I recently tried rhubarb tea at a friend’s house – not sure where she’d got it from as I’d never seen it before but it was really tasty so I thought I’d have a go at making my own with the last of the rhubarb harvested from the garden this week.
I sliced the rhubarb into thin slices and blanched it briefly before dehydrating it – it took about 10 hours to fully dry it out. Then I blitzed the dried stalks in my food processor and stored it in a airtight tub ready for use.
It was pretty simple to make and resulted in a lovely lightly pink and refreshing homemade tea. I think next time I’ll try adding some ginger or possibly mixing it with some dehydrated apple to add some extra warmth and sweetness.
Looking forward to making more teas with the Autumnal harvests just around the corner.
We always get a good crop of rhubarb throughout the growing season – I often make jam, crumbles and cakes but I wanted to try something a bit different so decided to give ice cream a try. It’s fantastic – so tasty that I can’t believe it isn’t more common. I’ll definitely be making this again, and probably again.
I got the recipe from ‘The Ultimate Ice Cream’ book by Bruce Weinstein and have adapted the ingredients and measurements for the UK.
1lb rhubarb, cut into 1/2 inch pieces
300 ml water
Juice of a lime
150 ml maple syrup
200 g caster sugar
1 large egg plus one additional egg yolk
2 teaspoons corn flour
300 ml milk
300 ml double cream
Combine the rhubarb, water and lime juice in a medium saucepan and place over a low heat. Bring to a simmer and cook, stirring occasionally until the rhubarb has broken down, approx 10-15 minutes.
Add the maple syrup, return to a simmer and cook for a further 2 minutes. Put the mixture through a sieve or a blender and puree. Set aside to cool.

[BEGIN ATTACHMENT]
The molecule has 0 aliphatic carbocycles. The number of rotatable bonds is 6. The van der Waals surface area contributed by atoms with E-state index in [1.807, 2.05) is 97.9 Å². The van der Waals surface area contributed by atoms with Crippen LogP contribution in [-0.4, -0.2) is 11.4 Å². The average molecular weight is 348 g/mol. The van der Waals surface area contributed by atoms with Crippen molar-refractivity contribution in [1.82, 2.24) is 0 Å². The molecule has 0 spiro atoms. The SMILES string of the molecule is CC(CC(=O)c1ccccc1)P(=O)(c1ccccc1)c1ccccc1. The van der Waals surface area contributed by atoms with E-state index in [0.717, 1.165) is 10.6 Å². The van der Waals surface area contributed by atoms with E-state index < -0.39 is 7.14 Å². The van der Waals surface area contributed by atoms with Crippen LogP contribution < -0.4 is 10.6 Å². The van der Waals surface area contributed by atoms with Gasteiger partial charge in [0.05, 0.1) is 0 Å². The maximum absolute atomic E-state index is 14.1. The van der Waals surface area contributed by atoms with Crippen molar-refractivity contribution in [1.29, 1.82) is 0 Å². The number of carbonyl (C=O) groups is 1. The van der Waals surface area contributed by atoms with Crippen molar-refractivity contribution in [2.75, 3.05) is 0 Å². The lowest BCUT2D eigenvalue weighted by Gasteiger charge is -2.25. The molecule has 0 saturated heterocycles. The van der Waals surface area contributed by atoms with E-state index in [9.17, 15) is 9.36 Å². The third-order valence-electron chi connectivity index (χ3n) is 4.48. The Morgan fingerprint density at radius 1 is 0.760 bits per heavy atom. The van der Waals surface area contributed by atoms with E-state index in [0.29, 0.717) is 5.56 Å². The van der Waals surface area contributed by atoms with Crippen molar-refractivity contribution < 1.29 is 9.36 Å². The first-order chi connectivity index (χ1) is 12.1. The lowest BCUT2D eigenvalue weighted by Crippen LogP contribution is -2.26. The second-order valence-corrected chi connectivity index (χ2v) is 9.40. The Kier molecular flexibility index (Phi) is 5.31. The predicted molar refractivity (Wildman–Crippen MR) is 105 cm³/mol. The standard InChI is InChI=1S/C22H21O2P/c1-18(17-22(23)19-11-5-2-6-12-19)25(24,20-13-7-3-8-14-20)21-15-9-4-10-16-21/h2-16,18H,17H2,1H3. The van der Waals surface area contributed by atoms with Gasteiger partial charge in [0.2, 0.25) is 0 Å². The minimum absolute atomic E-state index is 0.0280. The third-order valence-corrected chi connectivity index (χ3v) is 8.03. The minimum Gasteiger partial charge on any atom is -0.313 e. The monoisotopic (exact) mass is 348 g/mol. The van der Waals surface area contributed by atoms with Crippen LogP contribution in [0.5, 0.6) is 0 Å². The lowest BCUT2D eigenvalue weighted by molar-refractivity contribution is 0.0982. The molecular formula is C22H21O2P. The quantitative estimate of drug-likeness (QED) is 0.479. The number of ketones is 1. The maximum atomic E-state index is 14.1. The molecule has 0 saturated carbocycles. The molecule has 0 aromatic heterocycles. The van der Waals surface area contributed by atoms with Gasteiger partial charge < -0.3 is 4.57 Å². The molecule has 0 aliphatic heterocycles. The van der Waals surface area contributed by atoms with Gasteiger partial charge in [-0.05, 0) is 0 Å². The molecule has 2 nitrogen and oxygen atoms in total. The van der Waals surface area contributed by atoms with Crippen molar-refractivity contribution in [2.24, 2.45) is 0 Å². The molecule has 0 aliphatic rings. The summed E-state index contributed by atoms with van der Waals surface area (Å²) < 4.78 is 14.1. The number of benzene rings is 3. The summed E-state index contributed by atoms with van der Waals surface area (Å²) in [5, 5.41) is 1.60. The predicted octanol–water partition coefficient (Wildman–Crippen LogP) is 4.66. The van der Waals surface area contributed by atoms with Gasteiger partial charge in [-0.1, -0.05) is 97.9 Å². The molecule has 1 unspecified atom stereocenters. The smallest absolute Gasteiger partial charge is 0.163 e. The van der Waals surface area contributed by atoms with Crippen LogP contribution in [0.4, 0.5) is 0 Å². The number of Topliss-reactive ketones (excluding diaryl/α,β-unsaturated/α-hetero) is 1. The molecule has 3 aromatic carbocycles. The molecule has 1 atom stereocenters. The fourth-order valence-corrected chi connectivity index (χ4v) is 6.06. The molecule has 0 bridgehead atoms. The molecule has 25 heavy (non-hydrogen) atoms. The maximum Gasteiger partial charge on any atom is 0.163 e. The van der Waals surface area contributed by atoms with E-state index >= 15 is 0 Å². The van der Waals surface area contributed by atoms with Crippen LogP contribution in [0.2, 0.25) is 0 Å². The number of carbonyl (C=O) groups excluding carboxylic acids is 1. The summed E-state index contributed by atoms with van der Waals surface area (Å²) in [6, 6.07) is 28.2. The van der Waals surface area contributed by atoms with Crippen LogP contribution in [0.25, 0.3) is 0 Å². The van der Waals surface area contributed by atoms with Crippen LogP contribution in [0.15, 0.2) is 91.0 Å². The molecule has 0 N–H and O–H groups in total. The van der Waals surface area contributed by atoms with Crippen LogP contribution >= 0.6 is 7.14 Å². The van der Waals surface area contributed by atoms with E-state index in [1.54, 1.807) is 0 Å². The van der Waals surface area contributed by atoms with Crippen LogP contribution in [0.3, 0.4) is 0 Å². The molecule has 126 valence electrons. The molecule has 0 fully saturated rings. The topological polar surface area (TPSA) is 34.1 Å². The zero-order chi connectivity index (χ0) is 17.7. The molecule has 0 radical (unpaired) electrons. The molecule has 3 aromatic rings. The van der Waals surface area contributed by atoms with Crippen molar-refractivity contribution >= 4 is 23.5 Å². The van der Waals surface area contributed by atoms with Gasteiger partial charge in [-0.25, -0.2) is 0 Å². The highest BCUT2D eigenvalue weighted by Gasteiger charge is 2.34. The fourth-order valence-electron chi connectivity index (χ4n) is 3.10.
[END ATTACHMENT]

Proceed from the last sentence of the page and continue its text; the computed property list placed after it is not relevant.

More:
In a bowl, beat the sugar into the egg and egg yolk until thickened and a pale yellow. Beat in the corn flour and set aside.
Bring the milk to a simmer in a medium to heavy saucepan. Slowly beat the hot milk into the eggs and sugar. Pour the entire mixture back into the pan and place over a low heat. Stir constantly until the custard begins to thicken. Be careful not to let the mixture boil or the eggs will scramble. Remove from the heat and pour the hot custard through a sieve into a large clean bowl and allow to cool slightly before adding the rhubarb puree and cream. Mix well and then cover and refrigerate until cold.
Once the mixture has cooled freeze in your ice cream maker according to the instructions. If you don’t have an ice cream machine you can freeze the mixture (in a freezer safe tub) but will need to ensure you take it out and stir thoroughly regularly to break down any ice crystals as it freezes.
It’s exceptionally mild today and my thoughts can’t help but look toward Spring. Despite the freezing temperatures for a large part of the Winter, we’ve had very little snow in comparison to previous years. I haven’t forgotten the heavy snow at the end of April 2016 that brought the chicken run down though.